Continuing its crackdown on companies that provide debt settlement services, the Consumer Financial Protection Bureau today announced that a payment processing company will pay $1.376 million to settle allegations that it collected illegal up-front fees from consumers.
The CFPB said Tacoma, Wash.-based Meracord LLC helped debt-relief service providers including lawyers wrongly take millions in fees from more than 11,000 consumers who enrolled in payment programs to reduce or eliminate their debts.
The CFPB is not closed during the government shutdown because it's funded by the Federal Reserve and is not subject to the appropriations process.
Under the Telemarketing Sales Rule, debt-relief providers are barred from charging consumers any fees for their services until the debts are actually paid. That’s where Meracord got in trouble. The company isn’t actually a debt-relief provider—it just processes payments on their behalf. (Often when consumers enroll in a debt-relief program, the provider tells them to stop paying their debts and instead make monthly payments to a processor like Meracord while the debts are negotiated.)
Between October 2010 and July 2013, Meracord allegedly processed more than $11 million in wrongful fees.
“Many debt-settlement companies could not operate their business without a payment processor like Meracord,” CFPB Deputy Director Steve Antonakes said in a conference call with reporters. “And in this instance, Meracord helped many of them collect money that should have gone to pay down a consumer’s debt but instead went to the debt-settlement companies in the form of illegal advance fees.”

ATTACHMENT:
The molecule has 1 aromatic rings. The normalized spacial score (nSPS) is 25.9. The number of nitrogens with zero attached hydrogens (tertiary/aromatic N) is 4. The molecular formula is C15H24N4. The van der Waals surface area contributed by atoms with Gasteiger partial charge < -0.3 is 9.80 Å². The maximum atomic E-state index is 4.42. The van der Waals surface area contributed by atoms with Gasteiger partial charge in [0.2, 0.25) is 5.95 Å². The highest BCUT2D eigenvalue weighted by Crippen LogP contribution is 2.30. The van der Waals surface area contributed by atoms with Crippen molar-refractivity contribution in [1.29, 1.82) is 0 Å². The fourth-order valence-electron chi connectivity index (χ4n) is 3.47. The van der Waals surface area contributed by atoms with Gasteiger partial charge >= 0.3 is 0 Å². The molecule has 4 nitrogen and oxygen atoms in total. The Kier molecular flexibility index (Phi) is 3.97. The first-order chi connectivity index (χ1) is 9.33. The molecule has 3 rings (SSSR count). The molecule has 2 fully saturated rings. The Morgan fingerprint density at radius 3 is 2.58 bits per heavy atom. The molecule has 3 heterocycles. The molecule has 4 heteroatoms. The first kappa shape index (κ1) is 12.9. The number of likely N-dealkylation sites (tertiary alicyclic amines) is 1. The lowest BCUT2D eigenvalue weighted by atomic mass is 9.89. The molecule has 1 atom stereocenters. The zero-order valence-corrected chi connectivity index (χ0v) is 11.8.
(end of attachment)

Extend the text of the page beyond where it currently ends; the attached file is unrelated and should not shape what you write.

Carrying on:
He added, “It was apparent to us they were engaging in illegal activity that they should have known about.”
Meracord, which did not admit or deny the charges, was represented by Angelo Calfo of Calfo Harrigan Leyh & Eakes. He did not return a call seeking comment.
According to the CFPB, debt collection is a multi-billion dollar industry, with more than 4,500 debt collection firms in the country.
In May, the CFPB sued two lawyers, the Law Office of Michael Levitis in New York and the Law Office of Michael Lupolover in New Jersey, and two debt relief companies, alleging they charged thousands of consumers illegal advance fees and left some worse off financially. Meracord processed the payments for these entities.
“Through these cases, we also have been building our action against Meracord, whose assistance made their violations possible,” Antonakes said. He described it as a “chokepoint” strategy to “protect consumers who are being charged illegal fees by a broad array of debt-settlement companies that rely on Meracord’s services.”
In July, the CFPB issued a bulletin putting debt collectors on notice, specifying that “any entity subject to the Consumer Financial Protection Act of 2010, whether a third-party collector or a creditor collecting its own debts, can be held accountable for any unfair, deceptive, or abusive practices in collecting a consumer’s debts.”